Subscribe to Newsletter

Which rooms are safest during a hotel terror attack?


Expert gives his tips on how to stay safe in the event of an attack

Sadly, recent terror attacks have put travel safety in the spotlight. But it isn’t just airlines, airports and crowded public spaces in the possible firing line.

 

Image Jerome Delay/AP

 

Hotels and resorts are also targets, with a number of terrorist attacks occurring in the last year, including in Mali, Ivory Coast and Tunisia. Perhaps most infamously was an attack on the Taj Mahal Palace in Mumbai, India in 2008 that claimed the lives of 166 people.

 

So which rooms in a hotel should guests look for if they’re worried about potential attacks?

 

According to International SOS information, analysis and travel security head Rob Walker guests should book a room above the first floor but below the sixth.

 

“Floor choice can be important,” he told The Telegraph.

 

“High enough to be safe from opportunist burglars, but low enough to jump, and within reach of most fire department ladders.

 

“We also recommend travellers request rooms on the side of the building further away from the lobby, which is likely to be the main entry point for any attackers.”

 

How are Aussie airports beefing up security?

Should we be rethinking our ANZAC Day travel to Turkey?

 

Mr Walker also recommended guests consider rooms away from other public areas like restaurants and bars - but near emergency exits - and even recommends eating in your room when staying somewhere where there is an established threat.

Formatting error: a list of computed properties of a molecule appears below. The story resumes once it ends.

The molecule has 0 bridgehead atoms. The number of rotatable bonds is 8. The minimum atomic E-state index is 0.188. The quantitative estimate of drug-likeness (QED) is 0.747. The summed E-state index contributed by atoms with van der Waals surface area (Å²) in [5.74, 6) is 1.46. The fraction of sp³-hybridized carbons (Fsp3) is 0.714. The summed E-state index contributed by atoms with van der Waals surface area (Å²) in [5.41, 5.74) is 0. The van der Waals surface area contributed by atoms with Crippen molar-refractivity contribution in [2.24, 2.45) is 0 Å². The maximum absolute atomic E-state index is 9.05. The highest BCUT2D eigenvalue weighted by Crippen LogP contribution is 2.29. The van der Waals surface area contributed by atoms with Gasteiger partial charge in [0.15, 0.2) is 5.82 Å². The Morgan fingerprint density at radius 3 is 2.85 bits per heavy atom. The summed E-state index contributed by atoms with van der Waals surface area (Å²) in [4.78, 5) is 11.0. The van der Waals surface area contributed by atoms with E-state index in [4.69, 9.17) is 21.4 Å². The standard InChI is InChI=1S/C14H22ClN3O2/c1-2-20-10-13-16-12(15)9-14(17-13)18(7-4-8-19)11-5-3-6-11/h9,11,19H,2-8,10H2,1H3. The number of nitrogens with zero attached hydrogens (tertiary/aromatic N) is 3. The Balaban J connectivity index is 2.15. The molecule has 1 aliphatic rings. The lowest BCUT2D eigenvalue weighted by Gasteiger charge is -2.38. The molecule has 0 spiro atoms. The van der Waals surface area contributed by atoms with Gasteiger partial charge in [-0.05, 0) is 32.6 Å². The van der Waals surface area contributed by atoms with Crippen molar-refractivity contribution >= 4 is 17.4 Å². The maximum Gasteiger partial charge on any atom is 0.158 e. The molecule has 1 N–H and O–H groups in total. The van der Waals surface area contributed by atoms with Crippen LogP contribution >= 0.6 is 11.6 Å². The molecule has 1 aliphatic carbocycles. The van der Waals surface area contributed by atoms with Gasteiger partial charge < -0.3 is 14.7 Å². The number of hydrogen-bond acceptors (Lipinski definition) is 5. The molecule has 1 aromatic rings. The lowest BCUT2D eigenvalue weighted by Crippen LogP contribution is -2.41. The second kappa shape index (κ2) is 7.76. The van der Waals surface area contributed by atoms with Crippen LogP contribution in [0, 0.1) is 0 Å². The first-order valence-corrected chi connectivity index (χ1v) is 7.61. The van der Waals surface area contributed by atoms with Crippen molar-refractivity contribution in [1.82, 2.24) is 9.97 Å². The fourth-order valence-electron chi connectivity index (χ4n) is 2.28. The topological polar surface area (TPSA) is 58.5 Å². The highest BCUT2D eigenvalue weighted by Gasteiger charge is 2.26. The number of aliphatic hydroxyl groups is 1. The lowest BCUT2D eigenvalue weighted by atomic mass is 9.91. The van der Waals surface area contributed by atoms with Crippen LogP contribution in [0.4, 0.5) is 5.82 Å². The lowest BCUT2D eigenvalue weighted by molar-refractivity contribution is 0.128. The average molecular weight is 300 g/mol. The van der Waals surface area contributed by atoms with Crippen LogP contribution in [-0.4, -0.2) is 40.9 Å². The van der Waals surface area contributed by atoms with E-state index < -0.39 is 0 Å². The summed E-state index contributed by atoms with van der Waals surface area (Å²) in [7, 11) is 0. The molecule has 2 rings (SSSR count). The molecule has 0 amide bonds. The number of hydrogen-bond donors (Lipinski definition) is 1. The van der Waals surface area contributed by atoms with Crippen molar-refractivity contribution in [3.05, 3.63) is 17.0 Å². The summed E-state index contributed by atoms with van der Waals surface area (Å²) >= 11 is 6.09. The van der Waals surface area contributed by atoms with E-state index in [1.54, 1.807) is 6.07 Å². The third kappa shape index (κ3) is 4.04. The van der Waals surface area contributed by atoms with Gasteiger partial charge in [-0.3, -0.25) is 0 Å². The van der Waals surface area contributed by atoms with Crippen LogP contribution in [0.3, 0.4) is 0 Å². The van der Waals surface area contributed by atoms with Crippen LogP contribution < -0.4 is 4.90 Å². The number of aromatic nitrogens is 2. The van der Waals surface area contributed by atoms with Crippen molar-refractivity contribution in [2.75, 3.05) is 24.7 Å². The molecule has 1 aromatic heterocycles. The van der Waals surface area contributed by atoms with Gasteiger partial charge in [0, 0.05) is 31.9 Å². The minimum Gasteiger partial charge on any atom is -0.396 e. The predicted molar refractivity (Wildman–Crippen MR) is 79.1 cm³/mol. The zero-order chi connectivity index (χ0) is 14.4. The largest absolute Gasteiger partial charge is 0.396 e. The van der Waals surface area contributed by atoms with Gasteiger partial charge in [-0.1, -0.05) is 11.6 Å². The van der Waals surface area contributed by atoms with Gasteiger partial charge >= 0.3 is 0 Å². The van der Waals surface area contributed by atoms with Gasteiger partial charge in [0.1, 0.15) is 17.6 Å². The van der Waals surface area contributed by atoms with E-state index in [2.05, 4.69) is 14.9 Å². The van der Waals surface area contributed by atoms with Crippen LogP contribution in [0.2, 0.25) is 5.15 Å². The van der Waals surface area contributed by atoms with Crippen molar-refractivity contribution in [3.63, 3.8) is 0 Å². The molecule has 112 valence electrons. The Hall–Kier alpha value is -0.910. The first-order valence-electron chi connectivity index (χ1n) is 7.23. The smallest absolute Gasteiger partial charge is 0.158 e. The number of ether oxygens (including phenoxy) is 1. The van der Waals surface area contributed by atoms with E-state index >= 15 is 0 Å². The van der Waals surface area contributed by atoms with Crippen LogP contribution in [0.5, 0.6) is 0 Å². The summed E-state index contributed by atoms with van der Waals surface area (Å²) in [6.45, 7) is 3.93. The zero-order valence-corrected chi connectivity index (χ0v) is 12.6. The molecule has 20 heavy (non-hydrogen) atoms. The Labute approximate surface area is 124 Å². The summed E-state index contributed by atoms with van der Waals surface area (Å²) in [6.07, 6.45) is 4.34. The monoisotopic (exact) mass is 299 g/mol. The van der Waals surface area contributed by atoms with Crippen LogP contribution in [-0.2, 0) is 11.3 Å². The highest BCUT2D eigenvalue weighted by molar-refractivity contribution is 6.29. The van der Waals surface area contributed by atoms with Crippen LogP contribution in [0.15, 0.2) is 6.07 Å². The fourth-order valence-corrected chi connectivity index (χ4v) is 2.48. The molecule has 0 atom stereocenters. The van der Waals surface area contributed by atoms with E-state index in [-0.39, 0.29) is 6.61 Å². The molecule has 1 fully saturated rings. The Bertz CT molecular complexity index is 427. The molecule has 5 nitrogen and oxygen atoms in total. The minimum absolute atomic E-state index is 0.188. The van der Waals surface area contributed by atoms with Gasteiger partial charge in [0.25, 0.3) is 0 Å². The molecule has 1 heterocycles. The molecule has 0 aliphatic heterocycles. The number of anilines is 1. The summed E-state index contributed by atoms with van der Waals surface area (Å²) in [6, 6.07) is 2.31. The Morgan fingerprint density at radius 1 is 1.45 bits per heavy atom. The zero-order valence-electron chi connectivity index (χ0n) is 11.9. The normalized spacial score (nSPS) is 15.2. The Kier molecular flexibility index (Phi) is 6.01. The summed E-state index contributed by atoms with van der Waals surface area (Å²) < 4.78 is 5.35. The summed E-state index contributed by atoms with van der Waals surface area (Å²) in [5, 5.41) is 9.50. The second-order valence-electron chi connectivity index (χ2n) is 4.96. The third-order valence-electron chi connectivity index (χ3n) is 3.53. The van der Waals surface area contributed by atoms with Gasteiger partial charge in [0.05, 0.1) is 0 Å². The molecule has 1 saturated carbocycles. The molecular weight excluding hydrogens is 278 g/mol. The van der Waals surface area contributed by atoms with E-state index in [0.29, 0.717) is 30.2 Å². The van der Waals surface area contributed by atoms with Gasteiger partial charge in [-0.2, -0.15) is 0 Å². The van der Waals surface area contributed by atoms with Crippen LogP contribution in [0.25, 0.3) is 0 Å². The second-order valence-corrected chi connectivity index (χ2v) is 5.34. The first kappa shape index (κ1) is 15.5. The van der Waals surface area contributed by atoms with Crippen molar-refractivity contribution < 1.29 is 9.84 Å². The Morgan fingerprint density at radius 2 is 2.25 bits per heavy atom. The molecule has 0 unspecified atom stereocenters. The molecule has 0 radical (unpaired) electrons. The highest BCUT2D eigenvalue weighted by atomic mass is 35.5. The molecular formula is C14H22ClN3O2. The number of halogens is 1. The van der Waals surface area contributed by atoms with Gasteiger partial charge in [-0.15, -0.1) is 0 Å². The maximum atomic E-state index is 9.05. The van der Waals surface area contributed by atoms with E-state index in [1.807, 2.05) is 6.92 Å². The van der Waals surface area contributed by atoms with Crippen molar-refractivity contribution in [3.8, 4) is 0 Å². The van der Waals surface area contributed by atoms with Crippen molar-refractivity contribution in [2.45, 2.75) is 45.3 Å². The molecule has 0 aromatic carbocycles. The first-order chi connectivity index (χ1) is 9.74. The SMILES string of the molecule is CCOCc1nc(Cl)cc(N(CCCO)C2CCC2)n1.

Additionally, he suggests avoiding inter-connecting rooms, The Telegraph reported.

 

“If unavoidable, make sure they are locked – and consider using a door wedge as extra precaution,” Walker said.

 

“It is also potentially helpful to have a decent-sized bath that can be filled to help damped blankets in case of fire.”

 

As well as checking to see whether there might be any major events or rallies where you are staying, “look for hotels set back from the main thoroughfares, with access controls, like surveillance systems, card access required for elevators, metal detectors and visible guards”.

 

But the best tip, according to Walker, is to keep a charged phone with access to a local network and data so you can call for help if there is a problem.

 

Click here to read the latest issue of traveltalk Click here to read the latest issue of traveltalk
Written by: Mark Harada
Published: 1 April 2016


comments powered by Disqus